The author gives many theological insights on Gnosticism. Those of vital importance to the Church are, inter alia, (and I will be mainly quoting from the book), that it is nothing less than one of Satan’s weapons to defeat Christianity.
Pagan world order is aim
The author points out that the devil’s aim, via Gnosticism and the pagan beliefs and practices it incorporates, is to establish a pagan world order. This starts with corrupting the leadership of government and the church and undermining the judicial system. This can happen when the agreed standard of truth, objectively based on Christian values, is removed and replaced by truth based on subjective standards and values. (Does this seem far-fetched? New Age and similar belief systems are propagating things like ‘your truth and my truth’; “situational ethics”; and ‘relativistic”moral standards.)
As the author points out, all this begins when humanity ‘exchanges the truth about God for a lie’~ Romans 1v.25f., and the downward spiral into idolatry and ‘all manner of unrighteous behaviour” begins. No less a writer than Alexander Solzhenitsyn believes that the elimination of a transcendent God in so many secular ideological systems and the consequent belief in the autonomy of human beings is the root cause of the decline of the West.
Like borer beetle infestation
With the collapse of a Christian moral foundation to society the rule of law and the independence of the judicial system is compromised. The author compares this process to borer beetle infesting a wooden structure: from the outside it looks solid, but if one leans on it, it gives way. This will happen to the Church if the corruptive influence of pagan-Gnostic thought and practice is not removed.
The author goes on to paint a bleak picture of the eventual state of society: in his penultimate chapter entitled ‘ The Coming Chaos’ he systematically sets out how such chaos could become a reality in the not too distant future.
So what must we, as the Church, do?
Fortunately this is something that was successfully done in past centuries to counter and defeat Gnosticism and its manifestations. Gnosticism, as the author points out, died out in the Church during the 3rd century, thanks to the faithfulness of the early bishops and teachers who, even though it often entailed persecution and sometimes martyrdom, proclaimed the true faith and taught orthodox doctrine. The Canon of Scripture was set by the end of the 4th century, defining the limits of apostolic teaching.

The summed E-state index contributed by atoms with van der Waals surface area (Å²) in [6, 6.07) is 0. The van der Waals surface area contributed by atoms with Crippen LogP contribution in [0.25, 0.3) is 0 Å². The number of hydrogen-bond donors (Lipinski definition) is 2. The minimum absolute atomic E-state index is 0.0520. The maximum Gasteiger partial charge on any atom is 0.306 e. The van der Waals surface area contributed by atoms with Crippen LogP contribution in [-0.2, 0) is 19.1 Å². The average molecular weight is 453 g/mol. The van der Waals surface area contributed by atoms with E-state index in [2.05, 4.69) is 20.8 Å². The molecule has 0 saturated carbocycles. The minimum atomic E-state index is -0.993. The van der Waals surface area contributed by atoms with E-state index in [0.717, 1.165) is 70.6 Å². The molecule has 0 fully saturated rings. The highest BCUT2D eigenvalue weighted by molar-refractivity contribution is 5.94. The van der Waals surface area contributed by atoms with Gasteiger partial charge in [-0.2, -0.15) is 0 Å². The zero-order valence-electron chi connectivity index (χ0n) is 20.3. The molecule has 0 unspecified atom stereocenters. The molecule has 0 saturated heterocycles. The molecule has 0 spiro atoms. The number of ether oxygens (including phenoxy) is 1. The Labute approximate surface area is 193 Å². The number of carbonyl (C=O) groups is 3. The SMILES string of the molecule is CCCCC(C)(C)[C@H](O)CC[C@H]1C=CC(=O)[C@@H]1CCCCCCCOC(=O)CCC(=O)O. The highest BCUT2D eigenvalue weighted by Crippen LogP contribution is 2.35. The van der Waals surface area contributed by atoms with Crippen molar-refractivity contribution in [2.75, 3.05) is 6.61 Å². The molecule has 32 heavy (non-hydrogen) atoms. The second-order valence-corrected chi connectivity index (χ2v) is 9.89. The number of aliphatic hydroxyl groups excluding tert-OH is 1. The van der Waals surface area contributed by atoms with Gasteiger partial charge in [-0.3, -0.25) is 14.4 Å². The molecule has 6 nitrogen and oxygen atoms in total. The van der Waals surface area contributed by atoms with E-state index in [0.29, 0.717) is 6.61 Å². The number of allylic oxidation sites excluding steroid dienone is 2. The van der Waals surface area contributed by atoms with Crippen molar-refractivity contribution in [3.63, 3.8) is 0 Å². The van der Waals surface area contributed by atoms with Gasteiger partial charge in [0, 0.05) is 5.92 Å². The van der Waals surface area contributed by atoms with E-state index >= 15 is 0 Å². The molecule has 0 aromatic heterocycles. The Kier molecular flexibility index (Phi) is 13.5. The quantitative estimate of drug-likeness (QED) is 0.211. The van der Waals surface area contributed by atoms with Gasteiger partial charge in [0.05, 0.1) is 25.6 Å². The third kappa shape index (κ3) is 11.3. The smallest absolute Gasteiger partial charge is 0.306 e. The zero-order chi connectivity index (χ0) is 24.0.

Mandate to uphold truth
That is our mandate as well: to consistently uphold the ‘faith once for all delivered to the saints’, to teach sound doctrine, and to counter false teaching.
The author quotes a 4th century apologist, Santantius, who advised his fellow Christians on how to react to opposition: “Do not meet violence with violence; carry on speaking the truth; don’t be intimidated into silence; engage your opponents in debate; rely on the Holy Spirit; teach logically.’ History is also on our side: it records that anything opposing God’s order and truth will eventually die.
Our biggest challenge today is not to compromise our beliefs and practice; we must always bear in mind that a compromised Church is an impotent Church. Bishop Bill Burnett once warned that “If the Church is not evangelising the world, the world will be evangelising the Church.”
I hope that this review will have convinced you of the danger of present-day Gnostic thought and practice and its ramifications.
I believe that this book should be prescribed reading for every Christian leader: it’s message is contemporary, eloquently argued, and compelling. It has also been written in such a way as to be accessible to any lay Christian in search of the truth.
Where to buy the book: The Way of Balaam can be bought at any “Christian Book Discounters” shop, or ordered
direct from the author : firstname.lastname@example.org. In PE it can be bought from St. Saviour’s Church bookshop, cr. Villiers Rd and 1st Ave Walmer. Check shopping hours by phoning Mary MacGregor on 041 581 7788. Price R120.